Braden King’s HERE, a movie I’ve loved since I read it at the Sundance Labs, is available on video starting today.
If you like 30 Rock and books, you’ll enjoy Tina Fey’s Bossypants.
So many great articles in one issue. But the Tina Fey piece is the one screenwriters shouldn’t miss.
“Unsheets” are posters made after the movie by talented fans — in many cases, decades later. They’re not trying to make a movie look appealing. They’re celebrating movies that are already beloved.
Terms that will save you some embarrassment on set, unless — writer — you start throwing them around like you know what you’re talking about.
After playing around with it for an hour, I’m pretty happy with the Kindle 2.
With the Macintosh now 25 years old, several sites have been discussing which was the best Mac ever. I made up my mind fully before clicking through, and was happy to see so many people agreed with me.
After eight long years in hiding, the semicolon’s glorious return.
Kudos to the National Film Registry, who just added Terminator to the permanent collection at the Library of Congress. Years from now, when Skynet is defeated, humankind will be able to look to Cameron’s masterpiece and realize, shit, we shoulda known. Other laudable additions include Deliverance and A Face In the Crowd. If you haven’t […]
The first episode of Joss Whedon’s three-part web series, Dr. Horrible’s Sing-Along Blog, is available on iTunes, and definitely worth checking out. It’s goofy and specific and huggable.
Let’s look at what we can learn from the first batch of summer movies.
Gary Gygax, the co-creator of Dungeons & Dragons, died this morning at age 69. I haven’t played the game in 15 years, but it remains the single biggest influence in my career as a screenwriter. And I’m not alone: a quick poll of my writer friends revealed a huge number of teenage rangers and magic-users. […]
Stuff tends to stack up in the August household. We have systems in place to optimize magazine readership and recycling,1 but printed objects of which I am the sole reader — comic books, scripts, serio-comic novels purchased on an Amazon spree — have a tradition of piling up on the corners of desks and counters. […]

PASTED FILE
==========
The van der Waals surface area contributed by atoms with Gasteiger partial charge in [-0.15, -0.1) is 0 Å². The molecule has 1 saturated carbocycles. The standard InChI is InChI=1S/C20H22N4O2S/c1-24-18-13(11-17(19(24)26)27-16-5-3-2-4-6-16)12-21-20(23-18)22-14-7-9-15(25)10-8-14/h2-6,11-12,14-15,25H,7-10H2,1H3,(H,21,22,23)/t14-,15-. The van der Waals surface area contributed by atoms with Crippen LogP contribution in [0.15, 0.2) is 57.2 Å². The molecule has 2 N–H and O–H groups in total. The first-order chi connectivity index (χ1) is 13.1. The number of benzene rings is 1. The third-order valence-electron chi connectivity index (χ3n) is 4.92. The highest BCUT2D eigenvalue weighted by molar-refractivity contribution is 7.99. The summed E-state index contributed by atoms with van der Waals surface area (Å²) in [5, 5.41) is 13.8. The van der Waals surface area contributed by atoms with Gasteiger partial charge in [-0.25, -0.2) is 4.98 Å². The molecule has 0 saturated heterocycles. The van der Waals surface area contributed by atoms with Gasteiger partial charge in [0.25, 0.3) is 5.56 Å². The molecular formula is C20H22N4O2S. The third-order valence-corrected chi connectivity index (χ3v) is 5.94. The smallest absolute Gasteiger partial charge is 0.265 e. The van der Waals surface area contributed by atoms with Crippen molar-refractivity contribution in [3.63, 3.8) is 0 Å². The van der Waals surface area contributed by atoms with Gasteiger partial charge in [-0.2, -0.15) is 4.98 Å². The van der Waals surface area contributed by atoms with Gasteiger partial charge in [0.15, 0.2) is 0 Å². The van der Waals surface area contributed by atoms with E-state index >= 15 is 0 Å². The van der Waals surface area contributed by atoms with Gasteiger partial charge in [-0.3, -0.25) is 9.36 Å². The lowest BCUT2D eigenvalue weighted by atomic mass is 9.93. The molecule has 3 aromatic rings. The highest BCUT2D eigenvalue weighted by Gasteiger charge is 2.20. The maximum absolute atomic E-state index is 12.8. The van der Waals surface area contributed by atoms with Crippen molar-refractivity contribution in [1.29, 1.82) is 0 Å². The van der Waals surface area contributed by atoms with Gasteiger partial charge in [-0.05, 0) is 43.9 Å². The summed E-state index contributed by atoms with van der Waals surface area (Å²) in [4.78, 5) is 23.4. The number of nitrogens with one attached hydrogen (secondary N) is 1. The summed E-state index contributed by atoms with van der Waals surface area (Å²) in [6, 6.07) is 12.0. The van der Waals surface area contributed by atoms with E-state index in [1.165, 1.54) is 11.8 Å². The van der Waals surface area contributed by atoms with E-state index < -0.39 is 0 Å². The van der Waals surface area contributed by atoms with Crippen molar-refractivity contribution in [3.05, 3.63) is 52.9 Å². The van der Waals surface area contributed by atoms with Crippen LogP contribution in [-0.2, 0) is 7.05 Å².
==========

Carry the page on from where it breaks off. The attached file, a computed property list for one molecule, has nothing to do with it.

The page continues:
Tony Gilroy’s Michael Clayton is fantastic. Move it to the top of your must-see list.
The Alamo Drafthouse is what you wish every movie theater could be: laid-back, but on its game, and run by people who genuinely give a shit about movies. Plus beer! My thanks to them for hosting The Nines last night. (And every night onward, as long as people keep coming to see it.)
I’ve previously written about my little World of Warcraft problem, which cost me a summer. My latest, greatest productivity killer is called Tower Defense. It’s not one game really, but rather a genre of videogames in which the objective is to place and upgrade a series of automated kill-bots (towers) in order to obliterate wave […]
I now fully regret my earlier ambivalence about MySpace. As it turns out, the site is only lame when you have 600 or 700 friends. Having crossed the magic threshold of 1,000 MySpace pals, I truly understand what all the fuss is about. The difference is MySpace Advanced, and you can only access it when […]
Kudos to the writers of HEROES for letting the audience connect the dots.
In this morning’s Oscar nominations, I was delighted (but not surprised) to see Doug Crise and Stephen Mirrione nominated for Babel. Stephen Mirrione cut Go, and Doug Crise followed up his work on Babel with a little movie called The Nines. Huge congrats to both of them.
For the past few weeks, I’ve been working on the production notes for The Nines. The document will end up being about 20 pages, detailing the backstory of how the movie got made, from inspiration through editing, along with everyone’s bios. It’s part of the press kit for the film, helping the journalists at Sundance […]
The disorienting effects of movie magic.
I saw and loved John Cameron Mitchell’s SHORTBUS over the weekend. I’ll spare a few hundred words of praise and say I pretty much agree with Moriarty’s review — though I’d hope my readers are a little less eww-gross-boys-kissing! than the average AICN commenter. Mr. Mitchell and I used to eat lunch at the same […]